Codeprex is substantially excreted by the kidney, and the risk of toxic reactions to this drug may be greater in patients with impaired renal function. Because elderly patients are more likely to have decreased renal function, care should be taken in dose selection, and it may be useful to monitor renal function.

Adverse Reactions

Adverse reactions listed below have been reported in the literature for codeine and chlorpheniramine and may be expected to occur with Codeprex. Also included are events which occurred during clinical pharmacokinetic studies (in a total of 147 healthy adult volunteers with either single or multiple dose exposure) with Codeprex and judged by the investigator to be related to study treatment. There are insufficient data to support a statement regarding distribution of adverse events by gender, race and age (see PRECAUTIONS: Pediatric Use and PRECAUTIONS: Geriatric Use).

Body as a Whole

Asthenia, feeling of relaxation, redness or flushing of the face, unusual tiredness or weakness.

Allergic

Allergic laryngospasm, atelectasis, bronchospastic allergic reaction, hives, itching, swelling of face.

Cardiovascular

Fast, slow, or pounding heartbeat, hypertension, hypotension, orthostatic hypotension, palpitation, shock-like state, syncope.

Dermatologic System

Dermatitis, excessive perspiration, urticaria, erythema, pruritus, rash.

Endocrine

Changes in glucose utilization, decreased lactation, early menses, glycosuria, gynecomastia, hypoglycemia, increased appetite, increased libido, pheochromocytoma stimulation.

Gastrointestinal

Abdominal distension, abdominal pain, acute pancreatitis, constipation, diarrhea, dry mouth, dyspepsia, epigastric distress, loss of appetite, nausea, vomiting; also observed with opioids: decreased gastric motility with increased likelihood of esophageal reflux.

Genitourinary

Dysuria, irritative bladder symptoms, urinary frequency, urinary hesitancy, urinary retention, ureteral spasm.

Nervous System

Blurred, double, or other visual disturbances; confusion; dizziness; depression; drowsiness and sedation; headache; euphoria; facial dyskinesia; false sense of well-being; feeling faint, lightheadedness, general feeling of discomfort or illness; may cause excitability, especially in children; nervousness, agitation and restlessness; minimal sedation; somnolence; also observed with antihistamine agents: insomnia, dyskinesia, irritability, tremor.

Respiratory System

Dryness of pharynx and respiratory passages, laryngismus, nasal stuffiness, wheezing or troubled breathing, respiratory depression.

Special Senses

Ears: labyrinthitis, tinnitus, vertigo; eyes: blurred vision, diplopia, hypermetropia, lacrimation increased, mydriasis, photophobia.

Other

Drug fever.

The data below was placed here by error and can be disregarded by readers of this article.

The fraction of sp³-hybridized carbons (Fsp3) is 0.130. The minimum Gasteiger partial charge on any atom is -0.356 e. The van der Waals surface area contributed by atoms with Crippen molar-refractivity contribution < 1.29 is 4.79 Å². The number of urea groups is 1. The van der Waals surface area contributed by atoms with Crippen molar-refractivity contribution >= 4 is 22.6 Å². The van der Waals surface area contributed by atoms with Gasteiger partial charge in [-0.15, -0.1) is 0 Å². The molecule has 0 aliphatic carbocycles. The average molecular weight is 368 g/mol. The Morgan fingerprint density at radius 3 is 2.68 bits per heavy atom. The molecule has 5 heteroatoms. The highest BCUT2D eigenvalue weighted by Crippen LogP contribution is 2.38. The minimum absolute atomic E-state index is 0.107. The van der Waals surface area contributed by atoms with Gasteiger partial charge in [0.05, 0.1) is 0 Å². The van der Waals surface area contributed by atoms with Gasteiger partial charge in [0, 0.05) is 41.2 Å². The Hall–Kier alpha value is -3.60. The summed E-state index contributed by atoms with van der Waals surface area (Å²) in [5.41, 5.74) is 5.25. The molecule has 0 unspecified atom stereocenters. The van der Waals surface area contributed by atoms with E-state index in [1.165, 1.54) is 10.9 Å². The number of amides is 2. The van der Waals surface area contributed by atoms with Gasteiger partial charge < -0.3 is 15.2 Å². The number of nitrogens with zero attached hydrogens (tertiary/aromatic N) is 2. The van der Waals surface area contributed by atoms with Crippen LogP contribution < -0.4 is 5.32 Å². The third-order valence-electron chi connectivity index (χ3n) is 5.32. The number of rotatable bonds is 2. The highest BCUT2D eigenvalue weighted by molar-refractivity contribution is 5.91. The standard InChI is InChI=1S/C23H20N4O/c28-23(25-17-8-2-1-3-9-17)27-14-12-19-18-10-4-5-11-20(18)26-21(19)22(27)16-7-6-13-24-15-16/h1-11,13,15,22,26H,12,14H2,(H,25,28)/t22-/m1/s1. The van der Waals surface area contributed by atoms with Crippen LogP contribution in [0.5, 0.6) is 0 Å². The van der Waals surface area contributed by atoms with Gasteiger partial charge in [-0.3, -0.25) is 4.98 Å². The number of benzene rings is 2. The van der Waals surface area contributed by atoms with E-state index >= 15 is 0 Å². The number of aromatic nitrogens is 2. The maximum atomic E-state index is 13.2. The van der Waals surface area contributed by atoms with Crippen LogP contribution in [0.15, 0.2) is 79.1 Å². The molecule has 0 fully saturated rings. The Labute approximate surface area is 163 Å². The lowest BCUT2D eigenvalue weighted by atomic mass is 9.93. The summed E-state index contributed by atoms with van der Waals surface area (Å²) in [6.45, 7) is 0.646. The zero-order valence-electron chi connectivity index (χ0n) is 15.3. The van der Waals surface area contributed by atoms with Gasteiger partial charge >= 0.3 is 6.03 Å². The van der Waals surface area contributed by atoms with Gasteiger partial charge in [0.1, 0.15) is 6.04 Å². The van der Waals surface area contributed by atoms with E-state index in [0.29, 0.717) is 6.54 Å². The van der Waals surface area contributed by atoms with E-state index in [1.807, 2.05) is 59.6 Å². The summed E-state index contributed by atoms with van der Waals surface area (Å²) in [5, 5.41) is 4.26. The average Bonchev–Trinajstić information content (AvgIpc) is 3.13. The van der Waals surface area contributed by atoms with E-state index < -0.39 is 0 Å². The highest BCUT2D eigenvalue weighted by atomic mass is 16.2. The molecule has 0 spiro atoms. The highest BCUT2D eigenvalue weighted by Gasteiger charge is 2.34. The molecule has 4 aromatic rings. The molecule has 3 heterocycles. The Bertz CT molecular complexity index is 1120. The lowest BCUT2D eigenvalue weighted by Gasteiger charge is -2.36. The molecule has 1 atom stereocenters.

Drug Abuse and Dependence

Controlled Substance

Codeprex is a controlled narcotic in Schedule III of the Controlled Substances Act (CSA).

Abuse and Dependence

Codeine must be administered under close supervision to patients with a history of drug abuse or dependence. Codeine can produce drug dependence and therefore has the potential for abuse. Dependence and tolerance may develop upon repeated administration. An opioid withdrawal syndrome, indicating the development of dependence, may appear if the drug product is administered continuously for an extended time period.

Neonatal codeine withdrawal has occurred in infants born to addicted and non-addicted mothers who had been taking codeine-containing medications in the days prior to delivery. Typical symptoms of narcotic withdrawal include irritability, excessive crying, tremors, hyperreflexia, seizures, fever, vomiting, diarrhea, and poor feeding. These signs occur shortly after birth and may require specific treatment.

Overdosage

Signs and Symptoms

Serious overdose with codeine is characterized by respiratory depression (a decrease in respiratory rate and or tidal volume, Cheyne-Stokes respiration, cyanosis), extreme somnolence progressing to stupor or coma, miosis (mydriasis may occur in terminal narcosis or severe hypoxia), skeletal muscle flaccidity, cold and clammy skin, and sometimes bradycardia and hypotension. In severe overdosage, apnea, circulatory collapse, cardiac arrest and death may occur.

The estimated lethal dose of codeine in adults is 7 to 14 mg/kg body weight. Ingestion of more than 5 mg/kg of codeine has caused respiratory arrest in children. Ingestion of greater than 1 mg/kg of codeine may produce symptoms in children. Infants and children may demonstrate unusual sensitivity to opioids and habituated adults may have extreme tolerance to opioids.

Manifestations of chlorpheniramine overdosage may vary from central nervous system depression to stimulation. Central toxic effects are characterized by agitation, anxiety, delirium, disorientation, hallucinations, hyperactivity, sedation, and seizures. Severe overdosage may produce coma, medullary paralysis, and death. Peripheral toxicity includes hypertension, tachycardia, dysrhythmias, vasodilation, hyperpyrexia, mydriasis, urinary retention, and diminished gastrointestinal motility. Dry mouth, pharynx, bronchi, and nasal passages may be observed. Impaired secretion from sweat glands following toxic doses of drugs with anticholinergic side effects may predispose to hyperthermia.